A recently reformed drug dealer, now working as a claims adjuster by day and bouncer by night, receives earth-shattering news, compelling to make peace with his past and search for freedom beyond the concrete jungle of New York City.
When a Vienna museum guard befriends an enigmatic visitor, the grand Kunsthistorisches Art Museum becomes a mysterious crossroads that sparks explorations of their lives, the city, and the ways in which works of art reflect and shape the world.
Mary Margaret O'Hara,
A quixotic artist hypothesizes about why he feels bad when a mystery girl stands him up. The event prompts him to ask: what's the content of a momentary feeling? Is it the sum of your ... See full summary »
A story that follows a New York woman (who doesn't really have an apartment), apprentices for a dance company (though she's not really a dancer), and throws herself headlong into her dreams, even as their possibility dwindles.
When a rival gang buffs Malcolm and Sofia's latest graffiti masterpiece with a replica of the NY Mets home-run apple, they're determined to get spectacular revenge - by tagging the real Mets' apple. Over the course of a whirlwind two-day heat wave, these tough teens from the Bronx must hustle, scramble, and steal to execute the scheme that will make them the most famous writers in New York. Written by
Melodrama is easy; it's real-life that is hard - to depict on screen, that is.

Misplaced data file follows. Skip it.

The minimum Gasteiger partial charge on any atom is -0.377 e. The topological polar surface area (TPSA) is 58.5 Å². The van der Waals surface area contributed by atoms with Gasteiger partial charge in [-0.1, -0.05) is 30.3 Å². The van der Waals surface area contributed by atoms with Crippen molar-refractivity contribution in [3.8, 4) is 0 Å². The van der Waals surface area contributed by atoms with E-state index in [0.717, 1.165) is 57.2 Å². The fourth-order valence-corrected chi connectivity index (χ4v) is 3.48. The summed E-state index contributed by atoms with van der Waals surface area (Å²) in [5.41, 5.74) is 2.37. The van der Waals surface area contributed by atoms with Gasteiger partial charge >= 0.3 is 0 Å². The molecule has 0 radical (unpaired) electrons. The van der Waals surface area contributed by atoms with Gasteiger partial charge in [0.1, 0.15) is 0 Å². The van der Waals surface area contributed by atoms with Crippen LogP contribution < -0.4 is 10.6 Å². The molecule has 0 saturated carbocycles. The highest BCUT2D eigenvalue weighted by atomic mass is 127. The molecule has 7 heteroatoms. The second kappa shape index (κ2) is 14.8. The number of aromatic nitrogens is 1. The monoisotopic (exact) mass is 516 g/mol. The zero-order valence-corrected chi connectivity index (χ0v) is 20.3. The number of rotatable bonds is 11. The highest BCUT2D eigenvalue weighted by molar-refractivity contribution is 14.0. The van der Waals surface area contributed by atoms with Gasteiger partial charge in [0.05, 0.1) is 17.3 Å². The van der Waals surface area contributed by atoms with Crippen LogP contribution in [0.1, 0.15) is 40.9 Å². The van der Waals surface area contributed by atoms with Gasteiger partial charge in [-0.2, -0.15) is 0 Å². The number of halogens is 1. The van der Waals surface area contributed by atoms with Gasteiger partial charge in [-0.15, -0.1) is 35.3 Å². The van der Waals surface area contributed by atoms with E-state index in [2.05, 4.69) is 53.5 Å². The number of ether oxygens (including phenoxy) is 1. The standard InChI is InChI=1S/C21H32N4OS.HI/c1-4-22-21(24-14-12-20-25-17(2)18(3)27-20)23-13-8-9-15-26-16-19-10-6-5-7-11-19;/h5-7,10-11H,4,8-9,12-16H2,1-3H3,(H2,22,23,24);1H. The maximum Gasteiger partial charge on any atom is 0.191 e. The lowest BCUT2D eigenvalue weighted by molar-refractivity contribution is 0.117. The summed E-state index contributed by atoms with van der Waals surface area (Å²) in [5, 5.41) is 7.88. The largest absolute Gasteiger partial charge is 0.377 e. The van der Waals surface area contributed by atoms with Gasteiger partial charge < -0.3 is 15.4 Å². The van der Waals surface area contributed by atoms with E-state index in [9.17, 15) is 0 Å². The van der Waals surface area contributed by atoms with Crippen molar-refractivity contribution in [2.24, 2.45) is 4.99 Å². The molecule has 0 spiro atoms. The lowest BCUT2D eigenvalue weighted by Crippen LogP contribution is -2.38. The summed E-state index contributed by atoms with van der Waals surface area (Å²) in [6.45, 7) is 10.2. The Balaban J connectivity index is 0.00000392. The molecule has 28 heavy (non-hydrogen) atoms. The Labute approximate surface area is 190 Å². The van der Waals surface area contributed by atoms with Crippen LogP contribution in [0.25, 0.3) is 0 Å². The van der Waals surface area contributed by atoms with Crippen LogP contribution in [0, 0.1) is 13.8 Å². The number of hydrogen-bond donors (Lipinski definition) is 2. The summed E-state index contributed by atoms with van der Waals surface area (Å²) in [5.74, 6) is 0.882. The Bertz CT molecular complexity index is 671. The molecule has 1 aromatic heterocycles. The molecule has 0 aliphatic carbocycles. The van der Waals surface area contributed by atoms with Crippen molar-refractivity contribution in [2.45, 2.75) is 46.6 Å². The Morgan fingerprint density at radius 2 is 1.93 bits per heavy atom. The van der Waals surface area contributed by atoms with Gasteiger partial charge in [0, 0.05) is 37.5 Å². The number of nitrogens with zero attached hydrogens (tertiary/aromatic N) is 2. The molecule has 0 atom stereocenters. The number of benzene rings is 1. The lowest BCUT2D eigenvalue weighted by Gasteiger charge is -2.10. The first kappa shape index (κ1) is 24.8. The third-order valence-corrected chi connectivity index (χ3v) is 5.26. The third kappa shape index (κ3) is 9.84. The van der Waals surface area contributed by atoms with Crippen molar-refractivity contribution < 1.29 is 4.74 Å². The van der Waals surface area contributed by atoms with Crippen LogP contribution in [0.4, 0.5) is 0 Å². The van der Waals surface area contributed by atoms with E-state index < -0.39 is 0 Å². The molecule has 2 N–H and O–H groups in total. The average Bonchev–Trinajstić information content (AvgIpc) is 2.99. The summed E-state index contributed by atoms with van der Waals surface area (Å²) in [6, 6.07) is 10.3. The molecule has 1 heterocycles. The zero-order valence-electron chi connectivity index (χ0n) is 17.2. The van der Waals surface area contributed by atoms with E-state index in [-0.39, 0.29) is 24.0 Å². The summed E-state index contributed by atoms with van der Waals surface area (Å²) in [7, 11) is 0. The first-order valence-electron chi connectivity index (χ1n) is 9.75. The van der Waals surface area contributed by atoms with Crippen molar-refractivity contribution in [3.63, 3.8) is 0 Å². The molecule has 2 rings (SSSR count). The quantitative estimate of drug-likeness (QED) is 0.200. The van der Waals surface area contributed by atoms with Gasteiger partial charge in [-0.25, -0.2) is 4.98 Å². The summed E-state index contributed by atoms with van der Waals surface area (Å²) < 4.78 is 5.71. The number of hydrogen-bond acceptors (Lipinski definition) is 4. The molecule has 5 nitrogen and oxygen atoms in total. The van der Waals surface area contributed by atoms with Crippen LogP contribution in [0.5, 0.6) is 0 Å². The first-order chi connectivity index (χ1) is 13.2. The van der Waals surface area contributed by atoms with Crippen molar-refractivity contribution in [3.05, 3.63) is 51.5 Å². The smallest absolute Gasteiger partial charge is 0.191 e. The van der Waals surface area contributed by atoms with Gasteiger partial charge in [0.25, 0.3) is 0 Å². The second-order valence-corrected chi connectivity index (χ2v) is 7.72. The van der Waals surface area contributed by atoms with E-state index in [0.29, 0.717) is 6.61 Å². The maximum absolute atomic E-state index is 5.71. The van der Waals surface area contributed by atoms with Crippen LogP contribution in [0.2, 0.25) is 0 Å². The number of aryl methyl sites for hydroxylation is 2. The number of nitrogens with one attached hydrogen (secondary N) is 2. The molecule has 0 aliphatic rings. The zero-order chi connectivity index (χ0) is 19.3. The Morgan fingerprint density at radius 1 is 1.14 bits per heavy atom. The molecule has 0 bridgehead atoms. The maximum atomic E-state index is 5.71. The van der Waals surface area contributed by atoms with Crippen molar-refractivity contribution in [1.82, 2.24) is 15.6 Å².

The low-budget independent comedy/drama "Gimme the Loot" proves that when you have a talented director and cast to work with - even with limited resources - it can be done.
The movie features two streetwise kids, Malcolm and Sophia, who scrape by on grifting and scamming in a world full of grifters and scammers, with time out for the occasional drug sale or corner store heist just to keep life interesting. Their greatest kicks, however, lie in getting their spray paint cans out and emblazoning a wall with their artwork. They're clearly a product of the environment in which they've been raised. Sophia, in particular, takes no guff from the equally streetwise people who try to do to her what she does to others. She knows the rules of the streets better than any of them, and she's not about to let anyone else get the upper hand over her. Malcolm seems to be a bit more of a novice when it comes to mastering the territory, but his innate charm, goofy, disarming smile, and lanky awkwardness are crucial elements in his getting what he wants from others. Malcolm and Sophia are platonic best friends from way back, but they banter and bicker and complete one another like an old married couple.
"Gimme the Loot'"s greatest triumph lies in making two characters, who should by all rights be fairly loathsome based on what they do, wholly likable and appealing to the audience. This is due in no smart measure to the extraordinarily engaging performances by Ty Hickson and Tatiana Washington whose relaxed naturalism gives the film that air of freshness and authenticity so crucial to making it work. It's the verisimilitude that draws us in and the believability that keeps us there.
The same goes for its neophyte writer/director, Adam Leon, who deftly captures the idiosyncrasies and rhythms of the New York City neighborhood in which it all takes place.
The movie also makes some subtle observations about race and class in Malcolm's encounters with a white college girl who clearly wants to be a part of the 'hood culture, yet can't help but convey an air of superiority to both him and it.
"Gimme the Loot" doesn't have much of a "plot" in the conventional sense of that term. The movie merely chronicles a few days in the lives of these two very specific individuals. No big drama. No epiphanies or soul-shattering events. Just life as it is.
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